Out of the younger generation of movie directors currently working, Wes Anderson’s visual style is probably the most immediately recognizable: an individual frame from an Anderson movie can as often as not be identified, utterly without context, as belonging to his oeuvre. As anybody who has paid attention to independent cinema in the past ten to fifteen years surely knows, this idiosyncrasy of style has made Anderson beloved by many and loathed by almost as many, to the point where the release of one of his films generates a frankly ridiculous, and almost entirely unnecessary, wave of discussion about the cycles of irony surrounding his work and popular reception of it. What I mean to say by this is that it is generally expected that when you go to see a movie directed by Wes Anderson, you are not simply watching a film but participating in a reductive conversation about its reception that inevitably taints the movie-going experience and the film at hand - even for professed fans.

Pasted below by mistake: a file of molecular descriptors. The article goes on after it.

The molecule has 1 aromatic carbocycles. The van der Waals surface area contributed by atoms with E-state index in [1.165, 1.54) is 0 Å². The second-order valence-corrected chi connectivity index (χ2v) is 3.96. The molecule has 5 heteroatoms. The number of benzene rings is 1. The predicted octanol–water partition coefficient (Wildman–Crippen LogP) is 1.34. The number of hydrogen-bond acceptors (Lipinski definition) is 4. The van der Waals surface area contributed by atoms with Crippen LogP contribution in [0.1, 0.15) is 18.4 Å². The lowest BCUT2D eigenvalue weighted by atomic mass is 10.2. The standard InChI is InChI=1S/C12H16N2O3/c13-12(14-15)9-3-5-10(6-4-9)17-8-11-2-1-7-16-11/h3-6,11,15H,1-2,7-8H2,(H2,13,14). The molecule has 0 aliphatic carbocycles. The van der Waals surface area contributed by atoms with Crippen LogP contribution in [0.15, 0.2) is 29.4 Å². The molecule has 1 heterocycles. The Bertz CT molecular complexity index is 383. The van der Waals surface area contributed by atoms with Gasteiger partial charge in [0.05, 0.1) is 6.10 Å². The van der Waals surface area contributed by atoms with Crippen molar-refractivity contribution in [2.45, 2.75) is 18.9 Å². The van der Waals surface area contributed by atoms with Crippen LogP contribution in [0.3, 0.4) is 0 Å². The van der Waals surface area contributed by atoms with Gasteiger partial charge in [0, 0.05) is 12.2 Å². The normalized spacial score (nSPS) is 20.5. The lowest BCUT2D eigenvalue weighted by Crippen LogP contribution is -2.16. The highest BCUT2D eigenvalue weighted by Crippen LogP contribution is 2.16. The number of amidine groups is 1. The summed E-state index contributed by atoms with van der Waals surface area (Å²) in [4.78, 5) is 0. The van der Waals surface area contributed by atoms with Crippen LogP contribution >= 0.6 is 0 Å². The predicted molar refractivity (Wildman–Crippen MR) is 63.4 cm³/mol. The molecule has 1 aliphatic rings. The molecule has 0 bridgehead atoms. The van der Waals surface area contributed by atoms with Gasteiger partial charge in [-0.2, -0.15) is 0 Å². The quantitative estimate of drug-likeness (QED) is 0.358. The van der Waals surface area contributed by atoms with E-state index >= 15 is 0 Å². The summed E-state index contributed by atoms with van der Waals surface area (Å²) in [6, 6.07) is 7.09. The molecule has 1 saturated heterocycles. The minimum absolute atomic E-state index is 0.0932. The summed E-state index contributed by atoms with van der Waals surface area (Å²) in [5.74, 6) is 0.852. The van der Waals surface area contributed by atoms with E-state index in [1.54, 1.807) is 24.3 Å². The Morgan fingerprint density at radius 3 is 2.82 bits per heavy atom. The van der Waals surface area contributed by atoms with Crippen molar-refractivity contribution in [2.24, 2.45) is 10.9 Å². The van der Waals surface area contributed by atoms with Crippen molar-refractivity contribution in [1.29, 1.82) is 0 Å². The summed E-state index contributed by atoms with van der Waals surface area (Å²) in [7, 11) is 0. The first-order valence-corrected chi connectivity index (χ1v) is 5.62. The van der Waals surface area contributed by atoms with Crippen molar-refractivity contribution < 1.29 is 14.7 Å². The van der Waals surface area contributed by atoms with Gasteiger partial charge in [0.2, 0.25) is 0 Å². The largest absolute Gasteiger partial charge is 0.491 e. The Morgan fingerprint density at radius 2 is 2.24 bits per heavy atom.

I can’t claim to have avoided this entirely while watching Moonrise Kingdom, his latest effort, particularly because several people had told me that they ranked it close to The Royal Tenenbaums in their canon of his films. In the wake of 2009’s utterly wonderful Fantastic Mr. Fox, it was somewhat surreal to see actual flesh-and-blood humans delivering his distinctive dialogue and walking around his immaculately constructed frames. Anderson’s style is admittedly impossible to ignore, but after five or maybe ten minutes of seeing the world the way he must I largely forgot that I was supposed to be participating in an act of self-aware cultural consumption and just watched the damn movie.